we have 3, 400w HID lights which actually isnt quite enough, but its the most our electrical can handle, were adding more this year. and Im most likely going to pick up an 200w induction light for my overwinters/super hots
we plant in 72 cells generally 1 seed per for peppers and tomatoes as most our germination rates are between 90-95% and actually higher on some
then we'll transplant into 3 inch peat pots
This year we had 15 main varieties of tomatoes and 11 trial types, we had 12 types of peppers(not including my super hots)
next year however is going to be a much different story, we plant on increasing both by quite a bit for starters.
my pepper list has grown, I think Ive gone from 850 plants to close to 2,000 but we do plan on doing two markets next year
the best production Ive seen and the nicest looking pepper is the Grande's that Ive been posting pictures of, check the link(if its not appropriate to post links vendors let me know still new here)
almost every other type Ive grown have been tiny in comparison, the other type I may try is Chichimeca which is spouse to be a bit milder but roughly the same size 4x2 rather than 4x1.5(grandes) but they also have a shorter season which is 65 days over 75-80
Here is a link that might be useful: they also have a bulk listing for 100+ seeds
Beatiful jalepenos. Just wondering your opinion on eating them green vs letting them turn red as far as taste etc.
I personally like making chipotle's with them, but if Im eating them fresh I like the flavor of green, I also enjoy pickling them, actually am doing that right now
Posted by esox07 4b Wisconsin (My Page) on Fri, Jul 27, 12 at 20:26
"Homefry, if this isn't your main source of income, how do you find the time?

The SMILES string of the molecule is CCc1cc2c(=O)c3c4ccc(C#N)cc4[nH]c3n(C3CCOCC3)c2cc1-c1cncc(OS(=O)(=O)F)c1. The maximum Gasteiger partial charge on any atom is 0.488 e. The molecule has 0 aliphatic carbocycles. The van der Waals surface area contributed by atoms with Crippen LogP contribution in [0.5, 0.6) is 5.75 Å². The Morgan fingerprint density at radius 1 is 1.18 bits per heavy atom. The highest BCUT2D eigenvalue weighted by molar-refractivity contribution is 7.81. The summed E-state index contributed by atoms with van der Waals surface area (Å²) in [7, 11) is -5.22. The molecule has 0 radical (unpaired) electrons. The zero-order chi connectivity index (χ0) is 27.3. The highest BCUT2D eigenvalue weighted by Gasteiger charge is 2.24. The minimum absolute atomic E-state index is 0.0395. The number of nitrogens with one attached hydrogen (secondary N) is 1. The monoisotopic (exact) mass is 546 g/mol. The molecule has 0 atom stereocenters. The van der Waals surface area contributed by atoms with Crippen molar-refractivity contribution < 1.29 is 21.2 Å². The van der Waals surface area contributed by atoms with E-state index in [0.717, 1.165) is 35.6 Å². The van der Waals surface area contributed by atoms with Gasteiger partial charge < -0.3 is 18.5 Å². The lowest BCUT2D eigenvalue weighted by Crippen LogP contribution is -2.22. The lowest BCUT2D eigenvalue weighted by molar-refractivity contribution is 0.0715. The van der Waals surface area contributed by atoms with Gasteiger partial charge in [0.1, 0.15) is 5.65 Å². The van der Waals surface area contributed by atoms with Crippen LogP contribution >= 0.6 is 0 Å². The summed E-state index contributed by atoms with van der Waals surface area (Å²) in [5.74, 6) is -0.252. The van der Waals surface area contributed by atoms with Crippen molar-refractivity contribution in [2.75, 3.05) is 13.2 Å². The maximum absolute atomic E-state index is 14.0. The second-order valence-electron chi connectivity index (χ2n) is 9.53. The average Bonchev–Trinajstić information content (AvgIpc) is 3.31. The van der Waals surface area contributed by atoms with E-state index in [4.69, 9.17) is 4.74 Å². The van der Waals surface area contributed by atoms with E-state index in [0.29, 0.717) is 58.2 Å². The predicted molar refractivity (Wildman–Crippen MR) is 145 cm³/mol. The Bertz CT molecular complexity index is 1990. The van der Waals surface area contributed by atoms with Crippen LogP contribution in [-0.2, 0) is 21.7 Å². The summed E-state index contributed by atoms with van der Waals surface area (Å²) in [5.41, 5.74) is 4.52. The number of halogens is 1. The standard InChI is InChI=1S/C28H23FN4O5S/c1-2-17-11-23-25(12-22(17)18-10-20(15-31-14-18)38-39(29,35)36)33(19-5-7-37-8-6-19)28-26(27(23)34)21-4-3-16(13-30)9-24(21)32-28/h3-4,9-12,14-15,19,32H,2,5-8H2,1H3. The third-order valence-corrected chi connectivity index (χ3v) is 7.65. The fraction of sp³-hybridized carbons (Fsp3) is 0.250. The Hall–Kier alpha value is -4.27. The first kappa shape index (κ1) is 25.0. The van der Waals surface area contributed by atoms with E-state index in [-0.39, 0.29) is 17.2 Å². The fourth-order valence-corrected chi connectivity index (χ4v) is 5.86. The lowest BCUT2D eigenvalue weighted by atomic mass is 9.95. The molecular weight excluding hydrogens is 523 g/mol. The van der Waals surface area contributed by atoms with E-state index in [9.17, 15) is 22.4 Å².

I was just thinking. If you grow peppers that are twice as hot, you only have to grow half as many.
What, are you a jalapeno hater? Yup those pros are too good for a jalapeno lol jk
Being that the jalapeno is the most popular pepper ever, it has a huge market. The green jalapeno market is the biggest market.
Turns out, on average you get 4.50 per squar foot growing jalapeno, not like the 21.20 per sf with cilantro, but cilantro is maybe 10X more work to grow.
Even though jalapeno's are very cheap in the store, they can be grown for next to nothing with little work.
Fully ripe (red) they are more sweet. I prefer mine fully ripe - to me they taste better and make great chipotles.
Here's a sampling of this year's crop: Ixtapa hybrid, Jalafuego, Jaloro and Conchos. The Jaloro are the yellow/orange ones.
I smoke them with mesquite then grind them up prior to use. We've found these four varieties to complement each other nicely when used in the same proportions.
fae2: those are gorgeous. I think I'm certainly going to try Jaloro next summer, beautiful color. Those purple peps look a lot like my czech black peppers. I love seeing more than just greens and reds!